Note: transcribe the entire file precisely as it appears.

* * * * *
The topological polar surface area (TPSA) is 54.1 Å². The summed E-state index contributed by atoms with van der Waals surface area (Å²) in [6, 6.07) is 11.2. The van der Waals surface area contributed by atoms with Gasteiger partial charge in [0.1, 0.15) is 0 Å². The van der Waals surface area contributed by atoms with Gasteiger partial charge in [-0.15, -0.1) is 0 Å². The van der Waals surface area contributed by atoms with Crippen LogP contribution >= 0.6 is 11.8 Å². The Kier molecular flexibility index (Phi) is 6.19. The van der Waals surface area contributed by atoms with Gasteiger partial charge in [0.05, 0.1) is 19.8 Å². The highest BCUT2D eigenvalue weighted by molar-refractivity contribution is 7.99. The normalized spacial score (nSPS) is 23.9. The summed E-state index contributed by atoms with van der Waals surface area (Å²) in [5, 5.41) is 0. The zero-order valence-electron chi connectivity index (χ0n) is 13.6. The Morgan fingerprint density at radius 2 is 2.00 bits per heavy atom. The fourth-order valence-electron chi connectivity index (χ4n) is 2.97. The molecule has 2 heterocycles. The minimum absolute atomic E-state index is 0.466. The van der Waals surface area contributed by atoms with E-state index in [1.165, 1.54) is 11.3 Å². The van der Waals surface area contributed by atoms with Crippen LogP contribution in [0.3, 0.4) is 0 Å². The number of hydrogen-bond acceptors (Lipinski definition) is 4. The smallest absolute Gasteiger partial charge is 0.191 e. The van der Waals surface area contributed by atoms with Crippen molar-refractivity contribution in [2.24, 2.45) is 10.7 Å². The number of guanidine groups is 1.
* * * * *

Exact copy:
The topological polar surface area (TPSA) is 54.1 Å². The summed E-state index contributed by atoms with van der Waals surface area (Å²) in [6, 6.07) is 11.2. The van der Waals surface area contributed by atoms with Gasteiger partial charge in [0.1, 0.15) is 0 Å². The van der Waals surface area contributed by atoms with Gasteiger partial charge in [-0.15, -0.1) is 0 Å². The van der Waals surface area contributed by atoms with Crippen LogP contribution >= 0.6 is 11.8 Å². The Kier molecular flexibility index (Phi) is 6.19. The van der Waals surface area contributed by atoms with Gasteiger partial charge in [0.05, 0.1) is 19.8 Å². The highest BCUT2D eigenvalue weighted by molar-refractivity contribution is 7.99. The normalized spacial score (nSPS) is 23.9. The summed E-state index contributed by atoms with van der Waals surface area (Å²) in [5, 5.41) is 0. The zero-order valence-electron chi connectivity index (χ0n) is 13.6. The Morgan fingerprint density at radius 2 is 2.00 bits per heavy atom. The fourth-order valence-electron chi connectivity index (χ4n) is 2.97. The molecule has 2 heterocycles. The minimum absolute atomic E-state index is 0.466. The van der Waals surface area contributed by atoms with E-state index in [1.165, 1.54) is 11.3 Å². The van der Waals surface area contributed by atoms with Crippen LogP contribution in [0.3, 0.4) is 0 Å². The number of hydrogen-bond acceptors (Lipinski definition) is 4. The smallest absolute Gasteiger partial charge is 0.191 e. The van der Waals surface area contributed by atoms with Crippen molar-refractivity contribution in [2.24, 2.45) is 10.7 Å². The number of guanidine groups is 1.